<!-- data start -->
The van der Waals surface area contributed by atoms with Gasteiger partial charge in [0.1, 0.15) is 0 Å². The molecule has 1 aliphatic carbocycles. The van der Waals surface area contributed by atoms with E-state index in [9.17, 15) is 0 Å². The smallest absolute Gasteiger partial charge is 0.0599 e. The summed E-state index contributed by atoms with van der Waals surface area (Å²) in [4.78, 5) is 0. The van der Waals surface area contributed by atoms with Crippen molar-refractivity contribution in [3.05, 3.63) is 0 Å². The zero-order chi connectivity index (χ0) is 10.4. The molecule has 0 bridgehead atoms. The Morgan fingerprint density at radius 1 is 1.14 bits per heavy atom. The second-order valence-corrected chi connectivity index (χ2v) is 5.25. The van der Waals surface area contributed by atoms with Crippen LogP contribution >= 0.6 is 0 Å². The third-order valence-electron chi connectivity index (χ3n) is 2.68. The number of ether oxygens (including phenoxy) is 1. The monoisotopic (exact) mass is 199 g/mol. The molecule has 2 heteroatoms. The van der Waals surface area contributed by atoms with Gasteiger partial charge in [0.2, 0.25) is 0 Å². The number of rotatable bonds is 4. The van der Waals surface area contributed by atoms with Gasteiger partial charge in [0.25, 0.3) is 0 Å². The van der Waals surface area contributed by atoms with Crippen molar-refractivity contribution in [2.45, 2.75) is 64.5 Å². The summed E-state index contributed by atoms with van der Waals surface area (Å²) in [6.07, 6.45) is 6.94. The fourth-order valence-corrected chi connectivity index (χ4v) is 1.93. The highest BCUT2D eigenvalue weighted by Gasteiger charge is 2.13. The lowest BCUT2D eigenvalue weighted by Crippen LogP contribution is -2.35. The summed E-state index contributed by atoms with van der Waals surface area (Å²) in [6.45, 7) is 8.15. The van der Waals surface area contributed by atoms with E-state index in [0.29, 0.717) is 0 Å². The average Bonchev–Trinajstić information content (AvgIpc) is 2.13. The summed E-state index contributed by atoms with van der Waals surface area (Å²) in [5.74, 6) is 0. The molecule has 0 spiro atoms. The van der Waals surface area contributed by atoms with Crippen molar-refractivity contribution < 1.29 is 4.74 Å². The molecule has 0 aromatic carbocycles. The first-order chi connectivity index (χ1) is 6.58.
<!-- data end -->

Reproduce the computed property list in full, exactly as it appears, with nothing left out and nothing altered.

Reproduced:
The van der Waals surface area contributed by atoms with Gasteiger partial charge in [0.1, 0.15) is 0 Å². The molecule has 1 aliphatic carbocycles. The van der Waals surface area contributed by atoms with E-state index in [9.17, 15) is 0 Å². The smallest absolute Gasteiger partial charge is 0.0599 e. The summed E-state index contributed by atoms with van der Waals surface area (Å²) in [4.78, 5) is 0. The van der Waals surface area contributed by atoms with Crippen molar-refractivity contribution in [3.05, 3.63) is 0 Å². The zero-order chi connectivity index (χ0) is 10.4. The molecule has 0 bridgehead atoms. The Morgan fingerprint density at radius 1 is 1.14 bits per heavy atom. The second-order valence-corrected chi connectivity index (χ2v) is 5.25. The van der Waals surface area contributed by atoms with Crippen LogP contribution >= 0.6 is 0 Å². The third-order valence-electron chi connectivity index (χ3n) is 2.68. The number of ether oxygens (including phenoxy) is 1. The monoisotopic (exact) mass is 199 g/mol. The molecule has 2 heteroatoms. The van der Waals surface area contributed by atoms with Gasteiger partial charge in [0.2, 0.25) is 0 Å². The number of rotatable bonds is 4. The van der Waals surface area contributed by atoms with Gasteiger partial charge in [0.25, 0.3) is 0 Å². The van der Waals surface area contributed by atoms with Crippen molar-refractivity contribution in [2.45, 2.75) is 64.5 Å². The summed E-state index contributed by atoms with van der Waals surface area (Å²) in [6.07, 6.45) is 6.94. The fourth-order valence-corrected chi connectivity index (χ4v) is 1.93. The highest BCUT2D eigenvalue weighted by Gasteiger charge is 2.13. The lowest BCUT2D eigenvalue weighted by Crippen LogP contribution is -2.35. The summed E-state index contributed by atoms with van der Waals surface area (Å²) in [6.45, 7) is 8.15. The van der Waals surface area contributed by atoms with E-state index in [0.29, 0.717) is 0 Å². The average Bonchev–Trinajstić information content (AvgIpc) is 2.13. The summed E-state index contributed by atoms with van der Waals surface area (Å²) in [5.74, 6) is 0. The molecule has 0 spiro atoms. The van der Waals surface area contributed by atoms with Crippen molar-refractivity contribution < 1.29 is 4.74 Å². The molecule has 0 aromatic carbocycles. The first-order chi connectivity index (χ1) is 6.58.